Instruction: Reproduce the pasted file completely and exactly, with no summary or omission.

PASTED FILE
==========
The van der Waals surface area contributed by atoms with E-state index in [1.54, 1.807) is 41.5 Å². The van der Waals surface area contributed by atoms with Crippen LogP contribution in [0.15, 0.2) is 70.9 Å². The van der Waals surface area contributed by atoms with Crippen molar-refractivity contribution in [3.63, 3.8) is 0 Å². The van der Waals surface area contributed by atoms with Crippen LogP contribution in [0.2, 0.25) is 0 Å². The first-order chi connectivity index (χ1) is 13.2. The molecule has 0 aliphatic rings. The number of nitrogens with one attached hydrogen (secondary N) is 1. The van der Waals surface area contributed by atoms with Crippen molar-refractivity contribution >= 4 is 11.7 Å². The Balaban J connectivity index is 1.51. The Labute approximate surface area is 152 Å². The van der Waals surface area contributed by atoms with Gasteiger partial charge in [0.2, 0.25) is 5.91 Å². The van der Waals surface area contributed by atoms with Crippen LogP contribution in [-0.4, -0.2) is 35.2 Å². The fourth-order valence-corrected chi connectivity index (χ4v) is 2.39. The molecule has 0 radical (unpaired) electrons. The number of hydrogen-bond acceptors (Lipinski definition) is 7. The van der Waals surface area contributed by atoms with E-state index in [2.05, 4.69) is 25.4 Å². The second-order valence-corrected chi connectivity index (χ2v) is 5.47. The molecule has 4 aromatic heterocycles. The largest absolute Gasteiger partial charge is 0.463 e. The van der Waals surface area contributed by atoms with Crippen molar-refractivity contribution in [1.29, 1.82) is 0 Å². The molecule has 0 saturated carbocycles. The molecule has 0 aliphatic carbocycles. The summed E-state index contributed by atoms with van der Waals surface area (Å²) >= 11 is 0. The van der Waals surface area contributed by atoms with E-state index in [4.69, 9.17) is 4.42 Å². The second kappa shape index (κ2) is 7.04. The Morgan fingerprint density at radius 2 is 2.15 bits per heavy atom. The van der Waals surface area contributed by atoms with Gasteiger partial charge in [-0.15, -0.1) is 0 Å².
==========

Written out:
The van der Waals surface area contributed by atoms with E-state index in [1.54, 1.807) is 41.5 Å². The van der Waals surface area contributed by atoms with Crippen LogP contribution in [0.15, 0.2) is 70.9 Å². The van der Waals surface area contributed by atoms with Crippen molar-refractivity contribution in [3.63, 3.8) is 0 Å². The van der Waals surface area contributed by atoms with Crippen LogP contribution in [0.2, 0.25) is 0 Å². The first-order chi connectivity index (χ1) is 13.2. The molecule has 0 aliphatic rings. The number of nitrogens with one attached hydrogen (secondary N) is 1. The van der Waals surface area contributed by atoms with Crippen molar-refractivity contribution >= 4 is 11.7 Å². The Balaban J connectivity index is 1.51. The Labute approximate surface area is 152 Å². The van der Waals surface area contributed by atoms with Gasteiger partial charge in [0.2, 0.25) is 5.91 Å². The van der Waals surface area contributed by atoms with Crippen LogP contribution in [-0.4, -0.2) is 35.2 Å². The fourth-order valence-corrected chi connectivity index (χ4v) is 2.39. The molecule has 0 radical (unpaired) electrons. The number of hydrogen-bond acceptors (Lipinski definition) is 7. The van der Waals surface area contributed by atoms with E-state index in [2.05, 4.69) is 25.4 Å². The second-order valence-corrected chi connectivity index (χ2v) is 5.47. The molecule has 4 aromatic heterocycles. The largest absolute Gasteiger partial charge is 0.463 e. The van der Waals surface area contributed by atoms with Crippen molar-refractivity contribution in [1.29, 1.82) is 0 Å². The molecule has 0 saturated carbocycles. The molecule has 0 aliphatic carbocycles. The summed E-state index contributed by atoms with van der Waals surface area (Å²) >= 11 is 0. The van der Waals surface area contributed by atoms with E-state index in [4.69, 9.17) is 4.42 Å². The second kappa shape index (κ2) is 7.04. The Morgan fingerprint density at radius 2 is 2.15 bits per heavy atom. The van der Waals surface area contributed by atoms with Gasteiger partial charge in [-0.15, -0.1) is 0 Å².